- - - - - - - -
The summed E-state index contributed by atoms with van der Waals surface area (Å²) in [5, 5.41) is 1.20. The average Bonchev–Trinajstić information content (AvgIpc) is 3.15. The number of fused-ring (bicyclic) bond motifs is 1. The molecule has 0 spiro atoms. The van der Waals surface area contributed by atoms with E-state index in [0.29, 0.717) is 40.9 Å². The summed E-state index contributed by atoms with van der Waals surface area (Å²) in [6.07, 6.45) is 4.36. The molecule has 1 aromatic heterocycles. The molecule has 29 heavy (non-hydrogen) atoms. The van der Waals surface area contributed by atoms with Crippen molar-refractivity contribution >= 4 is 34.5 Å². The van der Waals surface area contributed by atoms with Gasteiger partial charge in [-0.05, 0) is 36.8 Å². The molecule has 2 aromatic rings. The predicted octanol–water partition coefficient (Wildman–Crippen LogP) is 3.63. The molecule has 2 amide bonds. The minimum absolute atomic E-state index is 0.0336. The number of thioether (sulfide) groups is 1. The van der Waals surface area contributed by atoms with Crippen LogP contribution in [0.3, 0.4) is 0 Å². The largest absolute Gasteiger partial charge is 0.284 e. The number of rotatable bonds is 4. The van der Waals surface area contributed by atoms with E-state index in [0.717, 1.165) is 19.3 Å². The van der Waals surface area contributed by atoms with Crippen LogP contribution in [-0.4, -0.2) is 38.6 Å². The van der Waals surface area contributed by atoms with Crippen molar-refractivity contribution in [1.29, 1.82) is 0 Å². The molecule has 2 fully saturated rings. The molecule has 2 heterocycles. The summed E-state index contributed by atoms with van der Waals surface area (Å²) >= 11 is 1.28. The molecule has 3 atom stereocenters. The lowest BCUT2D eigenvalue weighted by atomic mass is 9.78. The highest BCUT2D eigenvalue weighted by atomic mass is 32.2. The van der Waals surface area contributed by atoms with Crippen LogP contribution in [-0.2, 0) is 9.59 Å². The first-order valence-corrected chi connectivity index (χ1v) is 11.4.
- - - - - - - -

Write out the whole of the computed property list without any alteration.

The summed E-state index contributed by atoms with van der Waals surface area (Å²) in [5, 5.41) is 1.20. The average Bonchev–Trinajstić information content (AvgIpc) is 3.15. The number of fused-ring (bicyclic) bond motifs is 1. The molecule has 0 spiro atoms. The van der Waals surface area contributed by atoms with E-state index in [0.29, 0.717) is 40.9 Å². The summed E-state index contributed by atoms with van der Waals surface area (Å²) in [6.07, 6.45) is 4.36. The molecule has 1 aromatic heterocycles. The molecule has 29 heavy (non-hydrogen) atoms. The van der Waals surface area contributed by atoms with Crippen molar-refractivity contribution >= 4 is 34.5 Å². The van der Waals surface area contributed by atoms with Gasteiger partial charge in [-0.05, 0) is 36.8 Å². The molecule has 2 aromatic rings. The predicted octanol–water partition coefficient (Wildman–Crippen LogP) is 3.63. The molecule has 2 amide bonds. The minimum absolute atomic E-state index is 0.0336. The number of thioether (sulfide) groups is 1. The van der Waals surface area contributed by atoms with Crippen LogP contribution in [0.3, 0.4) is 0 Å². The largest absolute Gasteiger partial charge is 0.284 e. The number of rotatable bonds is 4. The van der Waals surface area contributed by atoms with E-state index in [0.717, 1.165) is 19.3 Å². The van der Waals surface area contributed by atoms with Crippen LogP contribution in [-0.4, -0.2) is 38.6 Å². The van der Waals surface area contributed by atoms with Crippen molar-refractivity contribution in [1.29, 1.82) is 0 Å². The molecule has 2 fully saturated rings. The molecule has 2 heterocycles. The summed E-state index contributed by atoms with van der Waals surface area (Å²) >= 11 is 1.28. The molecule has 3 atom stereocenters. The lowest BCUT2D eigenvalue weighted by atomic mass is 9.78. The highest BCUT2D eigenvalue weighted by atomic mass is 32.2. The van der Waals surface area contributed by atoms with Crippen LogP contribution in [-0.2, 0) is 9.59 Å². The first-order valence-corrected chi connectivity index (χ1v) is 11.4.